Youngsville this week filed a lawsuit against the engineering firm that designed and oversaw construction of Chemin Metairie Parkway Phase I, a 2.6-mile, two-lane stretch that started failing after it was opened in 2008.
The suit, filed Wednesday against C. H. Fenstermaker and Associates LLC, seeks damages and attorney fees associated with repairs on the parkway, which was designed for a 10-year lifespan. Repairing the parkway has so far cost Youngsville $1.7 million and is likely to cost the city another $1.7 million for repairs on “known deficiencies” that have been identified in other sections of the road, the suit states.
“We paid for a 10-year design life. We got a 1-year. It’s that simple,” Mayor Ken Ritter said Friday.
Fenstermaker CEO and President William H. Fenstermaker said Friday that he stands behind the work of his engineers. “There are no design problems on the highway,” he insisted.
Chemin Metairie Parkway Phase I, which runs south from La. 92 then swerves east past the Youngsville Sports Complex to La. 89, has been a headache. It’s been surface-patched and deep-patched, its asphalt shaved and relaid. The section between La. 92, near Rouses Supermarket, all the way to Detente Road was completely torn up and reconstructed.
“During the periods of repair work, the Parkway was closed to traffic and this caused much disruption and adverse impact to citizens, businesses and schools throughout the entire city, not just those who used this parkway, as other streets and roads had to bear the load of the diverted traffic,” the suit states.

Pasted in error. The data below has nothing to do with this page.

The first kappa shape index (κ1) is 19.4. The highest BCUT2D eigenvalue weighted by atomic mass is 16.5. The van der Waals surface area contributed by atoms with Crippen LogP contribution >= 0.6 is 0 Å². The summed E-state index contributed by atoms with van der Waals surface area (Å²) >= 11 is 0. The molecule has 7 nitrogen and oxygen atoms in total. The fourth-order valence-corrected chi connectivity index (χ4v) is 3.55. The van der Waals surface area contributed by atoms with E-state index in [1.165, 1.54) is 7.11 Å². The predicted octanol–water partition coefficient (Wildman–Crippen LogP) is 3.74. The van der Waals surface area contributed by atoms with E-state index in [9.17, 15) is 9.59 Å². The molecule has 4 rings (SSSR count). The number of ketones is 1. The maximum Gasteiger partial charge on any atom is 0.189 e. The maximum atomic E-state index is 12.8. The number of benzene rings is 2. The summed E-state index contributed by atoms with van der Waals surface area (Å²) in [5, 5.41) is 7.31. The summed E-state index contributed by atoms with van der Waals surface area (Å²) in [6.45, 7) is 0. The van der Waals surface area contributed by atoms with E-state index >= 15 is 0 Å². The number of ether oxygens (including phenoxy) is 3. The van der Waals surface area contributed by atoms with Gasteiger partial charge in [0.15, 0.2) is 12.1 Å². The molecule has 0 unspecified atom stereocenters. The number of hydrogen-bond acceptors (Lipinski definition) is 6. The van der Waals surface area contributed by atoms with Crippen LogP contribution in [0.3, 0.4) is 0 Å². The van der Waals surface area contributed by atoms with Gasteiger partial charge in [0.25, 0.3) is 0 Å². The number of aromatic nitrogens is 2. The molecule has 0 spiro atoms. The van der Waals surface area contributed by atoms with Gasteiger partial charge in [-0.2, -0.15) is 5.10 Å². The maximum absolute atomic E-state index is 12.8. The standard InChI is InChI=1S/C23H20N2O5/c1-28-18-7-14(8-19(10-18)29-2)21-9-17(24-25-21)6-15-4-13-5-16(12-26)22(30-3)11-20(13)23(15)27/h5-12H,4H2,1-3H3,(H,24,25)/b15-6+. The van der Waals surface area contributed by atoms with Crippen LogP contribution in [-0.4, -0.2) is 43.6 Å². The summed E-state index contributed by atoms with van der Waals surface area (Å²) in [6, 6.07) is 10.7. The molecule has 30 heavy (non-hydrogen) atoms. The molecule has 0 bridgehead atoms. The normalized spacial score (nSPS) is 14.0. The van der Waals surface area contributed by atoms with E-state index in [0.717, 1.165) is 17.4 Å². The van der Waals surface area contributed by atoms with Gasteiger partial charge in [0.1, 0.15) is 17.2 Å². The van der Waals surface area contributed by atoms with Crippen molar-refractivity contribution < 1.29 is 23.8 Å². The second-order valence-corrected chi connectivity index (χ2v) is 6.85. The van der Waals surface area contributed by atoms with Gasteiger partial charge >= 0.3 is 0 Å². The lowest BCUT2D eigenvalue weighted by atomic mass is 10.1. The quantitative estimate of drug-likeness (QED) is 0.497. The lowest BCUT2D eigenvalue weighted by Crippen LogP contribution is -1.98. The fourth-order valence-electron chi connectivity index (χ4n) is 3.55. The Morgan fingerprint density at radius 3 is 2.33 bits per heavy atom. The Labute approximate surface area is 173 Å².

Youngsville officials believe more repairs will be needed between Detente Road and Guillot Road.
Youngsville contends in the suit that Fenstermaker was responsible for the design, preparing the bid documents, and monitoring and inspecting the work done by contractors. Fenstermaker engineers failed in those duties, the suit alleges.
William Fenstermaker, however, touted the business activity that’s sprouted along the parkway.
After the road was built, Ascension Episcopal School settled in along the parkway, joined by a string of businesses including Rouses, CVS and Twins Burgers, all built within a short distance from Sugar Mill Pond, an upscale residential development.
And the Sports Complex, completed in 2014 and located on the side of Chemin Metairie Parkway, regularly draws thousands for tournaments.
“It is unfortunate that the city of Youngsville has chosen to file this suit,” Fenstermaker said in an email. “Hopefully it doesn’t cost the citizens of the city too much because the roadway was built to the standards that they could afford at the time. We stand behind the work of the professionals that engineered the roadway and are happy with the economic development that it has created for the city. Once the facts are aired, I hope that the people who live in this great community will see the value that has been created and give our engineers the credit that they deserve for being a contributor to Youngsville’s success.”
In the mid-2000s, when planning and construction started, Youngsville didn’t have the $12 million needed to build a road with a 20-year design life. The 20-year plan called for 9 inches of asphalt. Instead, the city had only enough money — $7 million — for a road with 4 inches of asphalt. At the time, city officials were told Chemin Metairie would last 10 years.
That proved untrue.
During one lively Youngsville council meeting in 2014, Fenstermaker engineers said a contributing cause for the quick deterioration was more heavy-load trucks traversing the road than was anticipated.
Ritter on Friday said high traffic was not the reason the road has failed. “We were told there were too many heavy trucks, but I believe C.H. Fenstermaker misinterpreted their own traffic study,” Ritter said in a news release. “Based on their own study, and one that we conducted ourselves, we have less traffic and less heavy truck traffic than anticipated and for which the road was designed.”
Fenstermaker disagreed: “The truck traffic far exceeded the normal traffic count.”